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Current issue

ELEKTRO 3/2019 was released on March 11th 2019. Its digital version will be available on March 11th 2019.

Topic: Amper 2019 – 271 International trade fair for electrical engineering

Main Article
Smart Cities (part 8)

SVĚTLO (Light) 2/2019 was released on March 15th 2019. Its digital version will be available immediately.

Architectural and scenic lighting
The architectural lighting of Bečov nad Teplou castle
Lighting design in a nutshell – Part 41
The analyse of light picture a little more theoretic

Day light
Biggest mistakes in day lighting design of buildings

More Flexible Nanomaterials Can Make Fuel Cell Cars Cheaper

22.02.2019 | Johns Hopkins University | www.jhu.edu

A new method of increasing the reactivity of ultrathin nanosheets, just a few atoms thick, can someday make fuel cells for hydrogen cars cheaper, finds a new Johns Hopkins study.

A report of the findings offers promise towards faster, cheaper production of electrical power using fuel cells, but also of bulk chemicals and materials such as hydrogen. “Every material experiences surface strain due to the breakdown of the material’s crystal symmetry at the atomic level. We discovered a way to make these crystals ultrathin, thereby decreasing the distance between atoms and increasing the material’s reactivity,” says Chao Wang, an assistant professor of chemical and biomolecular engineering at The Johns Hopkins University, and one of the study’s corresponding authors.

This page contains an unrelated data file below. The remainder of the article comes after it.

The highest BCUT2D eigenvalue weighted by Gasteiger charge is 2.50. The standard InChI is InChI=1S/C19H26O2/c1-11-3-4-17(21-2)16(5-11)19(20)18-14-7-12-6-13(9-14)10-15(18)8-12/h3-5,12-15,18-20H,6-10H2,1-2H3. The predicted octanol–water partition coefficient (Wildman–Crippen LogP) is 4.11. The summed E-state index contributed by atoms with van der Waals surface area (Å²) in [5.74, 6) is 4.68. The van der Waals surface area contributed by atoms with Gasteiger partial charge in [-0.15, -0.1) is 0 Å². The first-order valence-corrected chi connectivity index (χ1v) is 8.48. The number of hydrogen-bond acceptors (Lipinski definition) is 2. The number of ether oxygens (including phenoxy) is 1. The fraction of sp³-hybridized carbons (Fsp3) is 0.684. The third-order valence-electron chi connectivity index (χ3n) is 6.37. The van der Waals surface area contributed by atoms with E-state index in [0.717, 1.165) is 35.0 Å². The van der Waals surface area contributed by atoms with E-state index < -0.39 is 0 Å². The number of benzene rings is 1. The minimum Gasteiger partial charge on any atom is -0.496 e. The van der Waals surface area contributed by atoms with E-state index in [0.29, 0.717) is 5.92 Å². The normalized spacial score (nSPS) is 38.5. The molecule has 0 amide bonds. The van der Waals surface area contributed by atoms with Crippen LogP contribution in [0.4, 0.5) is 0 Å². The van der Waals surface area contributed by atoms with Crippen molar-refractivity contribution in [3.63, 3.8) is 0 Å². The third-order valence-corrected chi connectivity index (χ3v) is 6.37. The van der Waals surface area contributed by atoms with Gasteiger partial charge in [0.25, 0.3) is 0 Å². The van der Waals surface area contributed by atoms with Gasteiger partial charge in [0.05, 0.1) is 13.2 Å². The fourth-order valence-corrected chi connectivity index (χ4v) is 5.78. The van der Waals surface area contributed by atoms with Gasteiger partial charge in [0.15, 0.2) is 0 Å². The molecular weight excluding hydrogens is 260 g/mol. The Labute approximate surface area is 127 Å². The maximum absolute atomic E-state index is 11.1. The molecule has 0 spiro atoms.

Cheaper fuel cells

One example of how optimizing reactions can be useful in application is increasing the activity of catalysts used for fuel cell cars. While fuel cells represent a promising technology toward emission-free electrical vehicles, the challenge lies in the expense associated with the precious metal catalysts such as platinum and palladium, limiting its viability to the vast majority of consumers. A more active catalyst for the fuel cells can reduce cost and clear the way for widespread adoption of green, renewable energy.

Read more at Johns Hopkins University

Image Credit: Will Kirk/Johns Hopkins University

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